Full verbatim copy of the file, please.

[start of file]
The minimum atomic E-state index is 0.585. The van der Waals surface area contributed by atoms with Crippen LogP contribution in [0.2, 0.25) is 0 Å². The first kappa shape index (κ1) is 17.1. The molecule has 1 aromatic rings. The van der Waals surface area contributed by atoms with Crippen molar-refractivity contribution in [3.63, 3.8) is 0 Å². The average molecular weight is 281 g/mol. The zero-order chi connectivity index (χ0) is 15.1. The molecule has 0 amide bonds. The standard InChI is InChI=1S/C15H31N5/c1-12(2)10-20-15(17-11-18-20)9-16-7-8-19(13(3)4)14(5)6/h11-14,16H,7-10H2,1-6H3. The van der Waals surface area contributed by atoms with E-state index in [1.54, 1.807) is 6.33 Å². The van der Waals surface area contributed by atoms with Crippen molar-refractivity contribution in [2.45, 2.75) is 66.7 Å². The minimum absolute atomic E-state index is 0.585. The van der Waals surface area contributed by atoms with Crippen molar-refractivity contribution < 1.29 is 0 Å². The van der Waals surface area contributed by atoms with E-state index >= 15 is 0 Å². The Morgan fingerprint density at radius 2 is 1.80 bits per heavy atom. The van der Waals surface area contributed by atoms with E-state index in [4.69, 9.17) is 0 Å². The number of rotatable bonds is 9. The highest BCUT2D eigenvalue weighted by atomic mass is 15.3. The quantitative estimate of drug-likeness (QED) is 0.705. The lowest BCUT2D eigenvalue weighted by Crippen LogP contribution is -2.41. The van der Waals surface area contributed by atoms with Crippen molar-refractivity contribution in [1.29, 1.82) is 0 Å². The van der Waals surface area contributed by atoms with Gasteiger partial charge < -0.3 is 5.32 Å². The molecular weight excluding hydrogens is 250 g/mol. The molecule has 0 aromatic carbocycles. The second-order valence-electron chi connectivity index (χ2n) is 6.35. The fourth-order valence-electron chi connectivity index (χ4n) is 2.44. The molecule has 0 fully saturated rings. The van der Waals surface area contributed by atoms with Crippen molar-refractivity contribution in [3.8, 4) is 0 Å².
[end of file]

The minimum atomic E-state index is 0.585. The van der Waals surface area contributed by atoms with Crippen LogP contribution in [0.2, 0.25) is 0 Å². The first kappa shape index (κ1) is 17.1. The molecule has 1 aromatic rings. The van der Waals surface area contributed by atoms with Crippen molar-refractivity contribution in [3.63, 3.8) is 0 Å². The average molecular weight is 281 g/mol. The zero-order chi connectivity index (χ0) is 15.1. The molecule has 0 amide bonds. The standard InChI is InChI=1S/C15H31N5/c1-12(2)10-20-15(17-11-18-20)9-16-7-8-19(13(3)4)14(5)6/h11-14,16H,7-10H2,1-6H3. The van der Waals surface area contributed by atoms with E-state index in [1.54, 1.807) is 6.33 Å². The van der Waals surface area contributed by atoms with Crippen molar-refractivity contribution in [2.45, 2.75) is 66.7 Å². The minimum absolute atomic E-state index is 0.585. The van der Waals surface area contributed by atoms with Crippen molar-refractivity contribution < 1.29 is 0 Å². The van der Waals surface area contributed by atoms with E-state index >= 15 is 0 Å². The Morgan fingerprint density at radius 2 is 1.80 bits per heavy atom. The van der Waals surface area contributed by atoms with E-state index in [4.69, 9.17) is 0 Å². The number of rotatable bonds is 9. The highest BCUT2D eigenvalue weighted by atomic mass is 15.3. The quantitative estimate of drug-likeness (QED) is 0.705. The lowest BCUT2D eigenvalue weighted by Crippen LogP contribution is -2.41. The van der Waals surface area contributed by atoms with Crippen molar-refractivity contribution in [1.29, 1.82) is 0 Å². The van der Waals surface area contributed by atoms with Gasteiger partial charge < -0.3 is 5.32 Å². The molecular weight excluding hydrogens is 250 g/mol. The molecule has 0 aromatic carbocycles. The second-order valence-electron chi connectivity index (χ2n) is 6.35. The fourth-order valence-electron chi connectivity index (χ4n) is 2.44. The molecule has 0 fully saturated rings. The van der Waals surface area contributed by atoms with Crippen molar-refractivity contribution in [3.8, 4) is 0 Å².